Yet I think those who love fantasy in the vein of C.S. Lewis and J.R.R. Tolkien – two writers whose own works owe a debt to Morris' tale – this book belongs on the must-read shelf.
The story is basic, an echo of many tales found in folklore and in the fairy tales of the Brothers Grimm: Ralph, the fourth and youngest son of a minor king, sets out in search of the Well at the World's End, a magical source that confers near-immortality and strengthened destiny on those who drink from it. After many adventures – including the loss of a lady he loves – Ralph and two companions find the well, and drink from it. The three then face a new decision, whether to settle down to a righteous but stodgy life in Ralph's home kingdom, or set out as almost immortal heroes to right the wrongs in a wider world.
In spite of – or maybe because of – the familiarity of the tale, Morris' book was well received on publication. H.G. Wells compared the book to the writings of Malory, calling the book's workmanship “stout oaken stuff.” And, among parallels to the world Tolkien creates in Lord of the Rings, when Ralph finally returns home after all his adventures, it's to find his homeland overrun by brigands that must be conquered. He uses the strength he has gained on his quest for the Well to rouse the countryside and drive them out.
Author of the Well, William Morris wrote and published poetry, fiction and translations of ancient and medieval texts throughout his life. He also was a textile designer and socialist, and he had a lifelong interest in architecture that led him, in 1877, to found the Society for the Protection of Ancient Buildings.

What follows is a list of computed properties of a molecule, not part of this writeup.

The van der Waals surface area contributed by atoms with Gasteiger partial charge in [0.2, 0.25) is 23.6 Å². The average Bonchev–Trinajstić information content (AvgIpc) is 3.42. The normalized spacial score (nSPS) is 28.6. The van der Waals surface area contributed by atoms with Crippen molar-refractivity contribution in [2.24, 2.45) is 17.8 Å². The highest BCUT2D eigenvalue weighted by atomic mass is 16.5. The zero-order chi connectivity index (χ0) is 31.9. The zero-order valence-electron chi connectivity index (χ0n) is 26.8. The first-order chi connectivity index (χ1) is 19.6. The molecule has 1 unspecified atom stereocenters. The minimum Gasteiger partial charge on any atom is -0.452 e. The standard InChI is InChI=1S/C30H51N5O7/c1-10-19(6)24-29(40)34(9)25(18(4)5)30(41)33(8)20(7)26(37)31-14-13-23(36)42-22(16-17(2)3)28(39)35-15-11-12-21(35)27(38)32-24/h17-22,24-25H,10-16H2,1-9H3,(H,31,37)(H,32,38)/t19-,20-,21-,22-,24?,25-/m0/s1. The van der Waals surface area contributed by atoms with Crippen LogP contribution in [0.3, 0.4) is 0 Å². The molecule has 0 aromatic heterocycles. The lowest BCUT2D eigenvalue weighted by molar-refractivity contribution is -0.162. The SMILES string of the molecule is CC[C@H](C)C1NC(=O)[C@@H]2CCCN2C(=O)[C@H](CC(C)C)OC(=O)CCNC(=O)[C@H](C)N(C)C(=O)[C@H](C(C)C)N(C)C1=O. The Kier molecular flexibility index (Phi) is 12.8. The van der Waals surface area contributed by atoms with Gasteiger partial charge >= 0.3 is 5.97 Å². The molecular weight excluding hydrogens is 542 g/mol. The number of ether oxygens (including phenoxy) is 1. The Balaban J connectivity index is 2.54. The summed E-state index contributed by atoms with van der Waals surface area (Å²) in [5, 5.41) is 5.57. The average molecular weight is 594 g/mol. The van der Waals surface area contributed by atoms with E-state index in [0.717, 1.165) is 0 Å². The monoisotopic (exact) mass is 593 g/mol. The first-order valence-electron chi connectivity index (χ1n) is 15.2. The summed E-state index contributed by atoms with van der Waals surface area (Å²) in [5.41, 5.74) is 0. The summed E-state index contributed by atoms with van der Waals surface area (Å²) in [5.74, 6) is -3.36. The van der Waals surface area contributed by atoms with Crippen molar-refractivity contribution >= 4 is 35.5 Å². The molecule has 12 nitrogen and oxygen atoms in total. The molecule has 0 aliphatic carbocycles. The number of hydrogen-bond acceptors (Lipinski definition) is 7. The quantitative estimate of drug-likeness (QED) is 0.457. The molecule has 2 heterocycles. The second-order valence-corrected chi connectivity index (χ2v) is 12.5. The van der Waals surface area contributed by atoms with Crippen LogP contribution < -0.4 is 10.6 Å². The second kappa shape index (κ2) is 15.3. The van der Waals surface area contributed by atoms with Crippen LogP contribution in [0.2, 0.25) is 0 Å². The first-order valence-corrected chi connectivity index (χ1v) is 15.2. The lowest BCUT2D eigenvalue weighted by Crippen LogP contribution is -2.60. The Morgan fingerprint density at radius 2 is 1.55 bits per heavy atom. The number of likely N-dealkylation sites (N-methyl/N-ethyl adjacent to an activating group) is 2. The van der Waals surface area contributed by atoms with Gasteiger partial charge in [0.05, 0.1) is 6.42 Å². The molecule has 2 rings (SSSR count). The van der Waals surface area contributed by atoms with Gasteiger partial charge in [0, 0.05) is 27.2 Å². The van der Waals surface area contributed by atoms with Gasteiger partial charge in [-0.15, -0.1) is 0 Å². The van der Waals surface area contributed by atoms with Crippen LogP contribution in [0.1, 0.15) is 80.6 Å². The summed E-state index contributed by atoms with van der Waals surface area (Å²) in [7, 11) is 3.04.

He was associated both with the English Arts and Crafts Movement and the Pre-Raphaelite Brotherhood – the latter an organization of English painters, poets and critics who rejected the classical poses and compositions of Raphael in particular as being a corrupting influence on art. Pre-Raphaelites were fascinated by medieval culture, believing it to possess a spiritual and creative integrity lost in later eras.
Morris began the series of “prose romances,” works that included The Well at the World's End, during the last nine years of his life. They were attempts to revive the genre of medieval romance. In fact, as the first novels set in an entirely invented fantasy world, they paved the way for the later works of authors such as Lewis and Tolkien.